Grows Up

Open SourceSoftware

Nine years after Sun Microsystems bought StarOffice, the resulting project is ready to roll out its 3.0 release. Enhanced format compatibility and features put it on par with Microsoft Office.

When Sun Microsystems bought the little-known StarOffice productivity suite in 1999, and soon thereafter released the product’s code base as open-source software, it was unclear how far the arguably quixotic initiative might reach – and what damage it could possibly wreak on Microsoft’s ironclad grip on the office productivity market.

Now, nine years later, Sun is on the verge of a major 3.0 release of the project that grew up around that code base, While hasn’t achieved the same measure of mainstream adoption as its ideological cousin, the Firefox Web browser, the freely available office suite has helped advance the state of file format standardisation, to the extent that Microsoft first developed its own open file format and is now prepared to include support for the ISO-standard OpenDocument format in Office 2007.

I tested 3.0 in a near-final RC3 version, and was pleased with the progress that the project has made toward improving format compatibility and feature parity with Microsoft Office. I also tested a beta release of StarOffice 9, which is the commercial version of for which Sun offers support and intellectual property indemnification.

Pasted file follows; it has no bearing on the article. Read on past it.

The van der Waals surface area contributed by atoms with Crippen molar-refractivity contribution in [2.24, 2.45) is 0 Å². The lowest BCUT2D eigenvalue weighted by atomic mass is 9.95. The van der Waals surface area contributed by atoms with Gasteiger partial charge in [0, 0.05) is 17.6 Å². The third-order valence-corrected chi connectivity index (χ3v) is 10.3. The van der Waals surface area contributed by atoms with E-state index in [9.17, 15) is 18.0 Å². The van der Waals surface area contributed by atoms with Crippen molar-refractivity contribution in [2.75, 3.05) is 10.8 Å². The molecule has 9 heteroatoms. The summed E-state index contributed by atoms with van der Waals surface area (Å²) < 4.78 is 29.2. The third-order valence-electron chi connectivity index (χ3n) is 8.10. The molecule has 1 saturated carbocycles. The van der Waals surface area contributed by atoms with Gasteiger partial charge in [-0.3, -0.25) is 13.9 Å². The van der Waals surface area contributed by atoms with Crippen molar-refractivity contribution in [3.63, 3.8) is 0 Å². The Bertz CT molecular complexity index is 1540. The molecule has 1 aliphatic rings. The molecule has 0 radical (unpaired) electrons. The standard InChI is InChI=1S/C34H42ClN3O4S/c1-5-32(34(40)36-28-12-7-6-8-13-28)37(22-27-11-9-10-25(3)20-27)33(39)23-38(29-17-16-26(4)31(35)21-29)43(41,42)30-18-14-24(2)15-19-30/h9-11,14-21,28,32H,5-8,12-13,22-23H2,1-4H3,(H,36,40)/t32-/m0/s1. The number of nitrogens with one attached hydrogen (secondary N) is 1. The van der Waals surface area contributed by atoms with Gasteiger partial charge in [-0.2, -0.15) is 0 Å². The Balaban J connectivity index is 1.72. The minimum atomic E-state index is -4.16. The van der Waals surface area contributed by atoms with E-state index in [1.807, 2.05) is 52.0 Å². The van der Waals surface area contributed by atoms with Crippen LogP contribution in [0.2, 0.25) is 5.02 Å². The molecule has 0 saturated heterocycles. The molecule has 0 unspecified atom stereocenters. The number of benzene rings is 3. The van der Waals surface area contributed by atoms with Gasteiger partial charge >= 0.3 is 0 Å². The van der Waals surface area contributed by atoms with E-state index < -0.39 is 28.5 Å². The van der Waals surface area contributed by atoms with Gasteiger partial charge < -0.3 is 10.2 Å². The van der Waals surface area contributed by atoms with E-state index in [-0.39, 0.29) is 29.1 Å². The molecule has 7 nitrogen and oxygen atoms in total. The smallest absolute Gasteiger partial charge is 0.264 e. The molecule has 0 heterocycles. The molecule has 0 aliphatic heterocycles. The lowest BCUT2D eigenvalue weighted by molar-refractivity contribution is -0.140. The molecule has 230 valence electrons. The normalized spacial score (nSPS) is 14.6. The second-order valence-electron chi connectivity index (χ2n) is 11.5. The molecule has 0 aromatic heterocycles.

As with previous versions of the suites, the extent to which OpenOf­ or StarOffice can serve effec­tively as a replacement to Microsoft Office will depend on the features and documents you use in your orga­nisation. Since is free to download and take for a spin, it’s certainly worth giving the suite a run in your environment to judge for yourself.

Platforms and Formats

As in previous versions, OpenOf­ 3.0 runs on Windows, Linux, Solaris x86 and Solaris Sparc. Both the Windows and Linux flavors of are available in both 32- and 64-bit x86 editions.

New in version 3 is native support for Apple’s OS X. Previous itera­tions required the X11 server to run, which made a bit of a misfit on the OS X desktop. supports the new­est version of the OpenDocument file format, ODF 1.2. The latest ver­sion of ODF includes accessibility and metadata enhancements, as well as a means of specifying spreadsheet formulas that’s more detailed than what was laid out in ODF 1.0.

The lack of formula specificity in ODF 1.0 meant that certain aspects of storing spreadsheet formulas were up to the application developer to define, which could lead to incompatibility between documents created with dif­ferent ODF implementations.

The formula issue hasn’t been a major problem so far, since OpenOf­ has been the pri­mary ODF implementation, but the formula improvements in ODF 1.2 lay the groundwork for broader adoption of the document standard.

Also new in 3 are import filters for Microsoft Office 2007-formatted documents. The XML-based .docx, .xlsx and .pptx formats in which Microsoft’s suite now save documents by default.

I tried out 3’s Office 2007 format support with a few documents and found the fidel­ity fairly good overall, but marred by enough small errors to disrupt roundtrip, cross-application docu­ment collaboration. 3 fares much better at this point with Microsoft’s older, binary Office formats.

When maintaining file format fidelity is paramount, I suggest that users opt for Adobe’s PDF format, which has supported well as an export format. New in 3 is limited support for importing and editing PDF docu­ments, through a freely download­able extension.